Title: Wreck-It Ralph
Genre: Animation, Comedy
Director: Rich Moore
John C. Reilly
Joe Lo Truglio
A 3D cinema-going for the weekend of this latest Disney animation (by the luckiest chance I found one in its mother tongue). Being mainly ignorant towards the video games territory, which surprisingly did’t impede my joyous time with this well-manufactured cartoon.
Disney has cleverly introduced a novel space of wonders (especially towards the 1980-1990 generations who are the mostly reminiscent of the 8-bit video games era), and has conjured up a magical and colorful world with our anti-hero, Wreck-it Ralph, a villain in his game arcade pining for the penthouse life and admiration which belongs to the customary hero (Fix-it Felix). Then the storyline meanders into a default hiccup when Ralph is devoted to grab a medal to alter his villainous destiny, which for me is a bit befuddling (perhaps due to my void of background information) and stands as the low point of the film (for me at least), nevertheless, when the chief setting alters to the saccharine Sugar Rush, the film also speeds up by introducing our anti-heroine, Vanellope, a girl glitch in the game’s system, who has her heart set on winning the race car competition and becoming a regular member of the game. A natural bond between these two unorthodox characters has slowly connected, with some unexpected twist in the plot (which is supposedly looming during the mid-time but executed with a quite cogent measurement). Friendship has to be tested, and a final battle is in the offing, a foreshadowing Alien-esque invasion looks like a proper payoff.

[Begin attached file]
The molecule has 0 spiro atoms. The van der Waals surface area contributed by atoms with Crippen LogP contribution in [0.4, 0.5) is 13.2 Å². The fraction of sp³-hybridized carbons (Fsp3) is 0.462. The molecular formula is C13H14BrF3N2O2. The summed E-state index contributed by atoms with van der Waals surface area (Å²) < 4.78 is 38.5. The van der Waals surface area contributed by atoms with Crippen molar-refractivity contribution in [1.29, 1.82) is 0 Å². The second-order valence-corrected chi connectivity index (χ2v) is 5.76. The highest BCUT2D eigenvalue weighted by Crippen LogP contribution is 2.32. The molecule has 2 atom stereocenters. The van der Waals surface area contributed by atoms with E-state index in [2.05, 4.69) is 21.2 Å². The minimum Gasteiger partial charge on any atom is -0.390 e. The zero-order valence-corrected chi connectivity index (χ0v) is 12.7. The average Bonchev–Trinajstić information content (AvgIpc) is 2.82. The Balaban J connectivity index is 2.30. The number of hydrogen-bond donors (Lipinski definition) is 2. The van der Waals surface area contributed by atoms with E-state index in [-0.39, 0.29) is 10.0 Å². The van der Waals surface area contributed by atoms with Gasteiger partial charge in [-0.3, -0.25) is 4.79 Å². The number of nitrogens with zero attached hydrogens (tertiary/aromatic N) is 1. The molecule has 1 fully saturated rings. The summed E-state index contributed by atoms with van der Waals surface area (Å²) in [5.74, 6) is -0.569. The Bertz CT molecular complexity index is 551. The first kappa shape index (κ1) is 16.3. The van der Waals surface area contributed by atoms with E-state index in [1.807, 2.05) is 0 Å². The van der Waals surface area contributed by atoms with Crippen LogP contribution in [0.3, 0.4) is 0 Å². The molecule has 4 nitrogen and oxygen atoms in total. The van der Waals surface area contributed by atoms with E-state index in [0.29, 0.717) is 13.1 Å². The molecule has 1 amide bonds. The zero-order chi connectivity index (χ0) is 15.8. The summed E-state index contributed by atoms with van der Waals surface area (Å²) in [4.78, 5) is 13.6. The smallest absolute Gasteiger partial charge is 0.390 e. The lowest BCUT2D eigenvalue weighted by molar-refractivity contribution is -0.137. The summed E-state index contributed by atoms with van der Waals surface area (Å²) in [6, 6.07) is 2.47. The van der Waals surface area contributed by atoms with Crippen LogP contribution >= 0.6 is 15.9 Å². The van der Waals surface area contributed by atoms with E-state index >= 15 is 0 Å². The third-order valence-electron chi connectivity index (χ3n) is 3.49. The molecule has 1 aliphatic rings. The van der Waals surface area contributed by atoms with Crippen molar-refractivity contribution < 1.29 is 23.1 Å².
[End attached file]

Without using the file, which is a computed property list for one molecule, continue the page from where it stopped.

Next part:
The sidekicks are a tad less interesting compared with Disney’s other ventures (and don’t be deluded by the poster, most of the fringe characters on it have only cameos in the film) notwithstanding, the great technique of the picture (the 3D effects are also aptly conducted, at least I didn’t feel giddy this time) and a not-too-star-studded but pleasantly ear-friendly voice cast should be felicitous compensations (I had put my high hope in Jane Lynch but the high point must be granted to Sarah Silverman). Thus, seriously it is a potent contender for the BEST ANIMATED FEATURE FILM.
p.s.: there was an opening 7-minutes black and white animation short PAPERMAN (2012) by John Kahrs which is also an exquisite treat for its romantic context.